I’ve also seen ones that include “first kiss.” These signs of “love life milestones” are sweet and make for some fun decor at the wedding, but they also reinforce a traditional trajectory for relationships that so many common relationships today may not follow.
Let’s take my long-term commitment to The Grad School Boyfriend as an example. We had been pretty good friends and hung out on-on-one many times before we started dating, some of which occurred while he was still in a relationship with another girl. These were totally platonic hang outs, by the way. We even went grocery shopping together (something I thought was quirky and cute but totally stopped happening not long after we started dating). This would be the trajectory of our relationship: just friends, first kiss, first date. I don’t even remember when these actually happened; nor do I actually remember when we first exchanged “I love yous.”
And when The Grad School Boyfriend and I were really serious and thought we’d spend the rest of our lives together, this really wigged me out. We once had an argument about how we could never tell his family about our first kiss because it happened in his bed, in his bedroom, before we were even dating (and they were, well, horribly conservative). And, is this really even important? No. But my obsession with Pinterest made me so self-conscious about my non-traditional relationship milestones.
The Grad School Boyfriend and I simply weren’t cut out for each other. But if he had been the guy I wanted to marry, shouldn’t that be more important than having a traditional first date-first-kiss-first-I<3-you-engagement-wedding? I would hope so.
From my time spent watching Millionaire Matchmaker, I know that my desires and expectations about dating can influence what happens in my love life as much as anything else. I feel like there’s definitely some truth to her theory that if you want a commitment, you will find that commitment. If you know what you want, you are more likely to find someone who wants the same thing.
But I’ve recently found some information that totally complicates this. I recently came across the 2013 Ask Men’s “Great Male Survey” (is there a 2014 version out? Or will that come later? I don’t know). There’s a lot of interesting insight into men (or at least the kind of men who take this survey) available, but what stood out to me was the following chart:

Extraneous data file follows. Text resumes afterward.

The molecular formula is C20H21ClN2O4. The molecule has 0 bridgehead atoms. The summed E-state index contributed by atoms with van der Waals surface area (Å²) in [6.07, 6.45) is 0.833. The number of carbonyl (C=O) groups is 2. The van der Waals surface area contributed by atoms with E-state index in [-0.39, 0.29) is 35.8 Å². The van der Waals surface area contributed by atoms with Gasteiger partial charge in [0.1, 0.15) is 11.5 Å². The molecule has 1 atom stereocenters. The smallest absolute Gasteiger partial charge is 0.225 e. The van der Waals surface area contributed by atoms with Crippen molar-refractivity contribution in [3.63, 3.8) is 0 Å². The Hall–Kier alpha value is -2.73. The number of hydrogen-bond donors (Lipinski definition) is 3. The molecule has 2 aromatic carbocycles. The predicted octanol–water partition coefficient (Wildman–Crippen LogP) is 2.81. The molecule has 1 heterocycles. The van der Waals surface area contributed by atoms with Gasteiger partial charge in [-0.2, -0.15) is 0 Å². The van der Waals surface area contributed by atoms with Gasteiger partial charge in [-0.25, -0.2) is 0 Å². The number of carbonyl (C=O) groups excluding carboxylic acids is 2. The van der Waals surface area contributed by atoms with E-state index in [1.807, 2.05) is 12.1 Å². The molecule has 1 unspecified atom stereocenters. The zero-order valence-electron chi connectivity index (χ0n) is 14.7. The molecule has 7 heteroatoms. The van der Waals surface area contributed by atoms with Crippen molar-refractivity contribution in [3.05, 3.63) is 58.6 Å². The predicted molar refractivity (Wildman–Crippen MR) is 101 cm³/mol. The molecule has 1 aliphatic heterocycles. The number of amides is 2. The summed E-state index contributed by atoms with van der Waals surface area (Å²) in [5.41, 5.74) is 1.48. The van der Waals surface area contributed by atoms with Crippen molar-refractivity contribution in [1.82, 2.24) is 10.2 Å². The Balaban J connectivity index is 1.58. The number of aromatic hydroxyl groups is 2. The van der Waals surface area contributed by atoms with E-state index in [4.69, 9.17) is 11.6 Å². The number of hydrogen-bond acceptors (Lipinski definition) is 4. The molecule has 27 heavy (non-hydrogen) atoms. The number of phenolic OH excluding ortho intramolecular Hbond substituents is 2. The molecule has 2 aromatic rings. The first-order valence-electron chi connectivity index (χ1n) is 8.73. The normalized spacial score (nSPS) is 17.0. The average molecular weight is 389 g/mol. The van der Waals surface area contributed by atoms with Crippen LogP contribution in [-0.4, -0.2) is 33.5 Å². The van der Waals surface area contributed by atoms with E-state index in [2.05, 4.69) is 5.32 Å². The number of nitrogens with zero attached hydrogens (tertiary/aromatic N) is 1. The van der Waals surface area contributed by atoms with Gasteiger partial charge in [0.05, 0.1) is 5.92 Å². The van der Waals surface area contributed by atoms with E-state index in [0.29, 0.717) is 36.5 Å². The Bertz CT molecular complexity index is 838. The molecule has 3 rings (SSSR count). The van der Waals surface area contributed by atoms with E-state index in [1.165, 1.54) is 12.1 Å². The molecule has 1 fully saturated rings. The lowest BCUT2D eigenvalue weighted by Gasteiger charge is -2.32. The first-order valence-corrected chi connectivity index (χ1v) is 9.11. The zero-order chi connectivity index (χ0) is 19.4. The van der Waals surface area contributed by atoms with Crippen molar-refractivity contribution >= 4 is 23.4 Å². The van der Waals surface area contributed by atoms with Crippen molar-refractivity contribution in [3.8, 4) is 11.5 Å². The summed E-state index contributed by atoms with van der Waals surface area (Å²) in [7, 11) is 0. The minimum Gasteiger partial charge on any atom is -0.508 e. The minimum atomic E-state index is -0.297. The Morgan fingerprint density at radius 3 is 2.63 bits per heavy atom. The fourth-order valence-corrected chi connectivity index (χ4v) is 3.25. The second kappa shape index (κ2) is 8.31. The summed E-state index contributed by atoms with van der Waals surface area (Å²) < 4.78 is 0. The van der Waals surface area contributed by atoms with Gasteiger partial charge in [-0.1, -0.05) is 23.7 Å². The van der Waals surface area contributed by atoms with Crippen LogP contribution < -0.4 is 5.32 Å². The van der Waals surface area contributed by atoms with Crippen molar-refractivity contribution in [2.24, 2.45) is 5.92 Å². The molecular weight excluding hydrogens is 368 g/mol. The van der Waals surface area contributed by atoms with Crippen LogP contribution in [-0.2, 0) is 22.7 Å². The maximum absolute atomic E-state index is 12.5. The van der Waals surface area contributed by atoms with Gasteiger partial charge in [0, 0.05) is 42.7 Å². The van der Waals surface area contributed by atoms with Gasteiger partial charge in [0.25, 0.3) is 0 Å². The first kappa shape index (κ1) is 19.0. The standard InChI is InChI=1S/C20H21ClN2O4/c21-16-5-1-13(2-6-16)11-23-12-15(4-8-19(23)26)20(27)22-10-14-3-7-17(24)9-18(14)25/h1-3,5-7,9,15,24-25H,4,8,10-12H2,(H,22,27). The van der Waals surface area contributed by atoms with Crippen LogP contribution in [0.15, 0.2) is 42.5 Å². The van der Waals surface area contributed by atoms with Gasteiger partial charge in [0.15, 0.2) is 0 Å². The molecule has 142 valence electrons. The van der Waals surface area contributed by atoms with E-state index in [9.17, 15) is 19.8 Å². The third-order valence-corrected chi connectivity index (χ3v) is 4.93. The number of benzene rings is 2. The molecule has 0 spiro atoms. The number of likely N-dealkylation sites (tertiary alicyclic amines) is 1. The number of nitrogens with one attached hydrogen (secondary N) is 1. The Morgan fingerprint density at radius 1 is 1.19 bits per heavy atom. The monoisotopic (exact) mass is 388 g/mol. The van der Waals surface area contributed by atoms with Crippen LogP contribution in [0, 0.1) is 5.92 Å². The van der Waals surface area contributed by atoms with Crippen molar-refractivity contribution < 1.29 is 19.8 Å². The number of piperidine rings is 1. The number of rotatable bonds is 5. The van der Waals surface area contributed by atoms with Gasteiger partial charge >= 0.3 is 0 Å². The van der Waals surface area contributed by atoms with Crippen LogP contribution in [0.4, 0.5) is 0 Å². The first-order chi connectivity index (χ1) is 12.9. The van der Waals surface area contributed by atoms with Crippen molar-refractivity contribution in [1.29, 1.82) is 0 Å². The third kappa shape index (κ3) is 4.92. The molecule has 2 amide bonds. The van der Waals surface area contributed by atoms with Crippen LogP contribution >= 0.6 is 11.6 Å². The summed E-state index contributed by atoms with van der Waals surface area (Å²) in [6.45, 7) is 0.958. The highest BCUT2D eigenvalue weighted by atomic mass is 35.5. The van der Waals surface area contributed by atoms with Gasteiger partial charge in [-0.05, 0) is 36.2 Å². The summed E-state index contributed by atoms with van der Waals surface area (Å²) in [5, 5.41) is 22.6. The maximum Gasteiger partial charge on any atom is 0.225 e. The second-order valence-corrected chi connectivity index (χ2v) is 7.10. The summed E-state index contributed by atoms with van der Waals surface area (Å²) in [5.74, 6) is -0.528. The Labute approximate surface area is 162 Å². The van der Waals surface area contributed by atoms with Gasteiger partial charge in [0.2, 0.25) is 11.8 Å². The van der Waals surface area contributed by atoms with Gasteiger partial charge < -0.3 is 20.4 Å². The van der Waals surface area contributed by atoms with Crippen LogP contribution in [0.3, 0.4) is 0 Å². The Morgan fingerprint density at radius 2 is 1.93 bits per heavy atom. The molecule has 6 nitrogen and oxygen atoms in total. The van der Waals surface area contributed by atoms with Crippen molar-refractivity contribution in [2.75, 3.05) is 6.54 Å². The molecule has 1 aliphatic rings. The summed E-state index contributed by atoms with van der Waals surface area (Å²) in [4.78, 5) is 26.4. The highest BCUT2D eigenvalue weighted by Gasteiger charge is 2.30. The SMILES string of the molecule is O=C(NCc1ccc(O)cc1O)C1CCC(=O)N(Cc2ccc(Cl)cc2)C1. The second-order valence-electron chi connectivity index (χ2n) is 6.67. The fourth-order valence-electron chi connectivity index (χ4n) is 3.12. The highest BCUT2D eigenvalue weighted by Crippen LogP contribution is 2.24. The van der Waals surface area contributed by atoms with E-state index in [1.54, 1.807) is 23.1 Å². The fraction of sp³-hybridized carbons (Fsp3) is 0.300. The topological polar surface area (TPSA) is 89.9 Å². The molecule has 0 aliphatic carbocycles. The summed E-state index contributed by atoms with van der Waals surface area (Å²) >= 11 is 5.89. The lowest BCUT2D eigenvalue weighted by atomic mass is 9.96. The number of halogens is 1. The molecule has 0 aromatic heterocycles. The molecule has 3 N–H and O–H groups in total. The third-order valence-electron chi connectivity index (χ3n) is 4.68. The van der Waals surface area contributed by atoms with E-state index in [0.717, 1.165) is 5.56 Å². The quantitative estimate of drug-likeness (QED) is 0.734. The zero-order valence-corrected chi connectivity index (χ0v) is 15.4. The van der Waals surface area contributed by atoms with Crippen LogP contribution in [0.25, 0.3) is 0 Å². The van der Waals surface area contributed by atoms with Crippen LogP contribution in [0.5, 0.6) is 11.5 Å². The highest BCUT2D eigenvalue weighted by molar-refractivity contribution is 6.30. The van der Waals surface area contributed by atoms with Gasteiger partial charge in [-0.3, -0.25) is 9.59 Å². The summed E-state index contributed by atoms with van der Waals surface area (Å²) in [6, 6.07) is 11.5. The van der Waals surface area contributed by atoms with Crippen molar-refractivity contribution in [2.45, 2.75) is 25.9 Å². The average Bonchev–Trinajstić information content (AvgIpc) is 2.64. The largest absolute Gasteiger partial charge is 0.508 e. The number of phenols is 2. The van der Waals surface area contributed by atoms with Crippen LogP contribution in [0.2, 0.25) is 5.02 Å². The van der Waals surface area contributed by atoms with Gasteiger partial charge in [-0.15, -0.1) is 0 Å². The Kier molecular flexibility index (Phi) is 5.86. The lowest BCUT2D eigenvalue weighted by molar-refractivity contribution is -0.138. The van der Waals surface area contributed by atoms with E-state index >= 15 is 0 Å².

Fifty-one percent of men from the US think a man should pay on a date. This seems significant to me because in the last five years or so, I’ve rarely been asked on a date. I am almost exclusively asked to “hang out” and that mostly means “going dutch.”
I don’t have problems with hanging out, going dutch, dating, or taking turns or whatever. If it works for two people, I think that’s fine. But I have to wonder if guys feel pressured to pay for that traditional first date and then ultimately just don’t do that kind of date for various reasons (including, but not limited to, the shitty economy and more-often-than-not lack of disposable income for people in my age bracket).
What does this all add up to? I don’t know. Fewer people are doing traditional dating, at least early in the relationship. The woman I know who has the most dates is my married best friend. They try to have one date night a week, and sometimes this means getting dressed up and going out and sometimes it means Netflix and grilled burgers and broccoli. They’ve dated for something like ten years, been married for almost two, and I know they did not follow a traditional relationship path.
The point here, I think, is that 21st century dating is less restricted than the kinds of dating most of our parents did. We can either embrace and work with this change, or we can fight it and look for others who feel the same way we do. Whatever we choose, we need to make a conscious decision on what we think dating is. Only then will we have an idea of what we want and actually be able to find that.